Oh how the clock turned back around noon on Tuesday when I spotted an emailed press release from Scottish Borders Council.
The headline wasn’t greatly inspiring: “Bike enthusiasts sought for new scheme”. But when I read it, I smiled and drifted back more than half a century to the days when boys were boys and did boys’ things. Those carefree days when the nights of spring, summer, autumn or winter provided challenges and fun.
Plundering for apples, plums and goosegogs; sitting by the trackside watching the steam trains and occasional diesel go by; putting pennies on the line to see them flattened by those mighty locomotives; playing rap-door-run; leaping from one garage roof to another – I wasn’t very good at that and landed first on the ground and then at Peel Hospital with a pretty sore wrist.
We raked phone boxes with their A and B buttons for pennies and, shame on us, cheated the Post Office (who ran the phone system then) by tapping the cradle to make contact with the few people we knew who had phones.
But back to this press release from the cooncil which revealed proposals for a scheme called Just Cycle – an idea to make use of the metal parts of scrapped bikes that are taking up expensive space on what were once rubbish tips, but which are now known as landfill sites.
The council states : “Recycled bike schemes are good news for the environment, our communities and our health. In all areas where these exist, the take-up of cycling has increased.”
Wonderful. A great initiative. But it’s not new. We did it more than 50 years ago and others did it before us. And we got chased for doing it. In Galashiels – and, of course, it happened all over the Borders – it meant finding a way into the council yard where the rubbish was stored. In Gala it was known as the Corpy Yard and was in Huddersfield Street, just down from the TA Hall. And it was also pretty close to the police station at the Burgh Chambers.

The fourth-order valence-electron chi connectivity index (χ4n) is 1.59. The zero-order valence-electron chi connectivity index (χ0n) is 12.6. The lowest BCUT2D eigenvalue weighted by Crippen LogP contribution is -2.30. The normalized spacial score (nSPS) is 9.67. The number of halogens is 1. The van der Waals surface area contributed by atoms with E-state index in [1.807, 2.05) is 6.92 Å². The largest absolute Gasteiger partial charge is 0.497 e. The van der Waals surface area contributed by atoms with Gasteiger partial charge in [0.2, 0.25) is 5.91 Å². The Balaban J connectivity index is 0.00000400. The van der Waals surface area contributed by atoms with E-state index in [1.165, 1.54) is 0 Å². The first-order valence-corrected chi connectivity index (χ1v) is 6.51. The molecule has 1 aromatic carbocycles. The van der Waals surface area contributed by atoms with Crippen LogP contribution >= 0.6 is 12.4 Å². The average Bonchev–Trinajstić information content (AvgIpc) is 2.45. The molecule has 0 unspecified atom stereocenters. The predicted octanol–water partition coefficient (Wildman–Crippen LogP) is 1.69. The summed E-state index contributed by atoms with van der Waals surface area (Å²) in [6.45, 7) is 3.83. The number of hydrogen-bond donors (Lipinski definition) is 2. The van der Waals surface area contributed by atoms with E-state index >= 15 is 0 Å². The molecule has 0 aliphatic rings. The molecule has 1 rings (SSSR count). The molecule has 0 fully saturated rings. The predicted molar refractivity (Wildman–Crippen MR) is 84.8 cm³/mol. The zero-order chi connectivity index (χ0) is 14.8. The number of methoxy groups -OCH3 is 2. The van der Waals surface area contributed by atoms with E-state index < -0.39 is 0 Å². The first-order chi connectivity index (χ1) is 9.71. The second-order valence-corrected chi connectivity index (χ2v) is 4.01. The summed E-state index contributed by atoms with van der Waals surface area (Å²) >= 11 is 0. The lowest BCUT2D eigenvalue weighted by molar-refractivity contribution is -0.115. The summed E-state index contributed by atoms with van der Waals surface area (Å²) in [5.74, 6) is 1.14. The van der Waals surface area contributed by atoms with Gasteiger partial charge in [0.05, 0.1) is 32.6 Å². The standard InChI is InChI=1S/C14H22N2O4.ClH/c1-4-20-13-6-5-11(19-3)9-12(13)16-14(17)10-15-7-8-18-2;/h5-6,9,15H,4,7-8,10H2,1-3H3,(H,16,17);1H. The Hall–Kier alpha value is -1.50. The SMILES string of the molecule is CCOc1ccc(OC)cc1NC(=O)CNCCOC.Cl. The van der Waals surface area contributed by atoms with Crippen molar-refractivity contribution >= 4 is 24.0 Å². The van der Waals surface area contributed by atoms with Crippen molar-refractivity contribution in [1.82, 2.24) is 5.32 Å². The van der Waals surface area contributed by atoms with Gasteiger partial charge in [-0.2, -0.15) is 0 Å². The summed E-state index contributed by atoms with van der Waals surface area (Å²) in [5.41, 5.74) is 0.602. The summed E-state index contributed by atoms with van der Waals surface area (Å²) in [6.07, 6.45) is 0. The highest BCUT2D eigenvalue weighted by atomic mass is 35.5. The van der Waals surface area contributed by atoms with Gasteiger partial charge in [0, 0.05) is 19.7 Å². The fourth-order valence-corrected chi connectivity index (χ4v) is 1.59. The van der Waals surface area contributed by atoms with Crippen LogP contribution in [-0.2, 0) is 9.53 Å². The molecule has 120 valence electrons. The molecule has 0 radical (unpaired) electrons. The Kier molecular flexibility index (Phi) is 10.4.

If you were bold enough you made a frontal attack on the maroon-coloured gates and clambered over – usually it meant squeezing between a building and a wall, and either under or over a few tiers of rusty barbed wire.
And the target, of course, was one of the concrete bunds that contained the scrap – bike frames, wheels, hand bars, brakes and saddles.
The object was to make a bike. They weren’t very bonnie, but in the most they were functional, although the brakes were often a bit dodgy and often the chain or the front forks were, what we now say, past their use-by date.
And it wasn’t just bikes. We built bogeys. Big bogeys, wee bogeys, fast bogeys and cumbersome bogeys.
Pram wheels were much sought after. Big ones at the back and wee ones stapled to a steering board at the front – the hole for the bolt burned through with a hot poker. Sometimes they had brakes and even seats.
Yes, we were in at the early days of recycling – and we got chased for it.
Nowadays you’d get a medal – a recycled one, of course.